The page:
Monday Morning Musings: 2014 Publisher Predictions – Part 2
Monday Morning Musings is a themed post I share approximately weekly. Every Monday, I will share my thoughts on something related to the book industry, be it publishing, blogging, economics, or some other related topic. Feel free to join in with posts of your own and link back here, or just have some open discussion in the comments.
The current series of topics for Monday Morning Musings are in response to this article, written in January 2014. Basically, it’s about predictions that the book publishing industry made for the book market over the course of this year. Now that we’re roughly 3 quarters through, I though it might be interesting to give my perspective on the status of those predictions. This will take place over 7 posts (2 topics each)—since there’s so much content, this post would go on forever if I tried to do it all in one!
Please weigh in with comments or related posts!
- Ebook growth slows:
Summary of article comments:
In really condensed form, the article indicates that the market is done growing at rapid rates. More specifically, we’ve been sustaining a market that more than doubles every year, and that kind of growth simply isn’t sustainable. It also indicates that we are reaching the point when business models can actually be tested: rapid growth disguises data and leads to the potential to misinterpret trends, and it isn’t until that growth slows that one can really understand the actual cause and effect.
Upon an initial read, without any look at the data, I must say that I completely agree with the sentiment of this article. As with all new markets, we will absolutely see a boom and then a plateau. Are we at the plateau yet? We’ll see in the next paragraph. Is it possible to test some theories during the boom in preparation for the plateau? I would argue that there are certain things you can look at in your data to prepare for that plateau if you have the right kind of data, and you know what you’re looking for.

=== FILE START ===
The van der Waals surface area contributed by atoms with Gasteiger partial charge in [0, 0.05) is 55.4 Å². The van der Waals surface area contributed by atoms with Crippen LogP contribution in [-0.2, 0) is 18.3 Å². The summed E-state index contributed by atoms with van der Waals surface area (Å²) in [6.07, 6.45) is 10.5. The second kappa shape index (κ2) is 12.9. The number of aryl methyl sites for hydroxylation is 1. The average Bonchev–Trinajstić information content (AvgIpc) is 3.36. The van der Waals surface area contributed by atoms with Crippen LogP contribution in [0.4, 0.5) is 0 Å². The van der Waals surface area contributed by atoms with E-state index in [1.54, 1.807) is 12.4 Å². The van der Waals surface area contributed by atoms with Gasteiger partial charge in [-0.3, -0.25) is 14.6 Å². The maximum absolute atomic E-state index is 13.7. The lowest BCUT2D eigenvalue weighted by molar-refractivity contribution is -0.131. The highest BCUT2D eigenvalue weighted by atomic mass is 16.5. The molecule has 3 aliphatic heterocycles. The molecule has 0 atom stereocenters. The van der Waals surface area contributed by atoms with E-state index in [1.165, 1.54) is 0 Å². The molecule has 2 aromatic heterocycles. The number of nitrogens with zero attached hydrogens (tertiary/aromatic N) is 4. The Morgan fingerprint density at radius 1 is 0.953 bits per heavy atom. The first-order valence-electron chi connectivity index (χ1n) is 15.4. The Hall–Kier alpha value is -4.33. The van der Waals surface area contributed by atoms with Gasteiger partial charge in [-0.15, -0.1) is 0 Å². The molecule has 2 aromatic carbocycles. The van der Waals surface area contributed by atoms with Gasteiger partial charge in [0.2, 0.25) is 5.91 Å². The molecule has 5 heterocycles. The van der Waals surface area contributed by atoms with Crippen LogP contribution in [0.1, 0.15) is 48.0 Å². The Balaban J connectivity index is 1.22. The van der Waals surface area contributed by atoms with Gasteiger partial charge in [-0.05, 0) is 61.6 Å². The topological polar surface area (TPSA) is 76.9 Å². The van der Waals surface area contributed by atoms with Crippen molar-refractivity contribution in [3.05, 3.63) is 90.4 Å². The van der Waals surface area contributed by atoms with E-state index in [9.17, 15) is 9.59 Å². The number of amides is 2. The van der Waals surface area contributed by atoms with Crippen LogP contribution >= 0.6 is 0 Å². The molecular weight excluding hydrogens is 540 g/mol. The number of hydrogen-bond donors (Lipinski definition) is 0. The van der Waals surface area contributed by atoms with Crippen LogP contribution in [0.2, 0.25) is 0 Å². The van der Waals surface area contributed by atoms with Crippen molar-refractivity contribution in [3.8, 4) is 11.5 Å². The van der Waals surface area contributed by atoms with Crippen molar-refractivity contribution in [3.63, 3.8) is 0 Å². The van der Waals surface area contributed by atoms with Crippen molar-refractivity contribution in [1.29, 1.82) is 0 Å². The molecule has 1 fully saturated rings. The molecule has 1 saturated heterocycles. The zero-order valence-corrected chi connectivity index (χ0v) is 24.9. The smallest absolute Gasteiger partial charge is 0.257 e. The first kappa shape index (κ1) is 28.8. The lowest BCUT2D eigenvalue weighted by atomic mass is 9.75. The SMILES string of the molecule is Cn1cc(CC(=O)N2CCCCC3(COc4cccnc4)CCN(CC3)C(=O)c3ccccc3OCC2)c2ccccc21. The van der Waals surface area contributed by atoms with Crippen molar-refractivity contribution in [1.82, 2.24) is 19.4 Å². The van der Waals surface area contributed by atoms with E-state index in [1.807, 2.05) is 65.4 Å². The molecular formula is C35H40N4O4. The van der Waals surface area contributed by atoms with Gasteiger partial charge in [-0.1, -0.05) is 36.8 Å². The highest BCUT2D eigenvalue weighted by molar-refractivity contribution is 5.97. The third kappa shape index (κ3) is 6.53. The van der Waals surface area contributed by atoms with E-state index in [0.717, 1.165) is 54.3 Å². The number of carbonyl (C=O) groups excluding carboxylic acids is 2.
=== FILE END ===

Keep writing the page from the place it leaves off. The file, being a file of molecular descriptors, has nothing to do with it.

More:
First up: did we see a plateau hit in 2014? Or at least the first signs of one?
Well, first let’s start by pointing out that the sales of Kindles has already plateaued — this is expected, and it will naturally have an influence on our data. According to Trefis, a market stock analysis company that built a model to predict trends in Amazon sales based on historical data, Kindle sales largely plateaued in 2012.
So now that we’re armed with some necessary background information, we have a pretty good indication of what we’ll expect to see on ebook sales. I’m guessing that they will also have plateaued somewhat. However, we need to understand that just because people aren’t still buying ebook readers like crazy doesn’t mean they aren’t still buying ebooks like crazy. I’d expect there to be some correlation, but not necessarily a perfect one. I mean, it’s really the people who like shiny new toys but later forget about them that will drive that correlation, not us dedicated readers, some of whom probably buy (or even grab freebie copies of) ebooks daily or weekly.
As for what we’ve actually seen on ebook sales this year, I must say I’ve had a hard time finding any actual data. Most of the information I’ve found is 2008-2010, 2009-2011, or 2010-2013. I did find one article that indicated that the ebook plateau actually hit last year, but I have no idea where their data came from, so I’m not going to share it here. I may have to follow-up on this post when 2014 financial statements come available next year.